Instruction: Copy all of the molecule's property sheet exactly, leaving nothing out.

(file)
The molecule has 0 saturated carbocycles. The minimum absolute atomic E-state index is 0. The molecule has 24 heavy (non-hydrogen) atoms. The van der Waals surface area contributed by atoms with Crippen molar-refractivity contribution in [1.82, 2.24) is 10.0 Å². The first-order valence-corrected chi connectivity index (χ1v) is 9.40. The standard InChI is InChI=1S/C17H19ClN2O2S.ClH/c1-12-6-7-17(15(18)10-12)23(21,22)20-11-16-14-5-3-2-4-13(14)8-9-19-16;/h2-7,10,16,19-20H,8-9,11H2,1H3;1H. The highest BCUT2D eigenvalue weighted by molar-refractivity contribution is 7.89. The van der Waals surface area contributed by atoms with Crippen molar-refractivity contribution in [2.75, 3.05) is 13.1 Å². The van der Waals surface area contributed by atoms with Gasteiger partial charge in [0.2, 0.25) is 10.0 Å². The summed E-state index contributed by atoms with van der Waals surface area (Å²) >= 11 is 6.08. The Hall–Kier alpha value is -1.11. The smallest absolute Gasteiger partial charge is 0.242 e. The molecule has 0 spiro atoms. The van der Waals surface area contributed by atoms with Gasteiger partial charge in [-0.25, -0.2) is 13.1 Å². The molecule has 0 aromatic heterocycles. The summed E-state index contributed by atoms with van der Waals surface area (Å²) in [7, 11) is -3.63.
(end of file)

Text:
The molecule has 0 saturated carbocycles. The minimum absolute atomic E-state index is 0. The molecule has 24 heavy (non-hydrogen) atoms. The van der Waals surface area contributed by atoms with Crippen molar-refractivity contribution in [1.82, 2.24) is 10.0 Å². The first-order valence-corrected chi connectivity index (χ1v) is 9.40. The standard InChI is InChI=1S/C17H19ClN2O2S.ClH/c1-12-6-7-17(15(18)10-12)23(21,22)20-11-16-14-5-3-2-4-13(14)8-9-19-16;/h2-7,10,16,19-20H,8-9,11H2,1H3;1H. The highest BCUT2D eigenvalue weighted by molar-refractivity contribution is 7.89. The van der Waals surface area contributed by atoms with Crippen molar-refractivity contribution in [2.75, 3.05) is 13.1 Å². The van der Waals surface area contributed by atoms with Gasteiger partial charge in [0.2, 0.25) is 10.0 Å². The summed E-state index contributed by atoms with van der Waals surface area (Å²) >= 11 is 6.08. The Hall–Kier alpha value is -1.11. The smallest absolute Gasteiger partial charge is 0.242 e. The molecule has 0 spiro atoms. The van der Waals surface area contributed by atoms with Gasteiger partial charge in [-0.25, -0.2) is 13.1 Å². The molecule has 0 aromatic heterocycles. The summed E-state index contributed by atoms with van der Waals surface area (Å²) in [7, 11) is -3.63.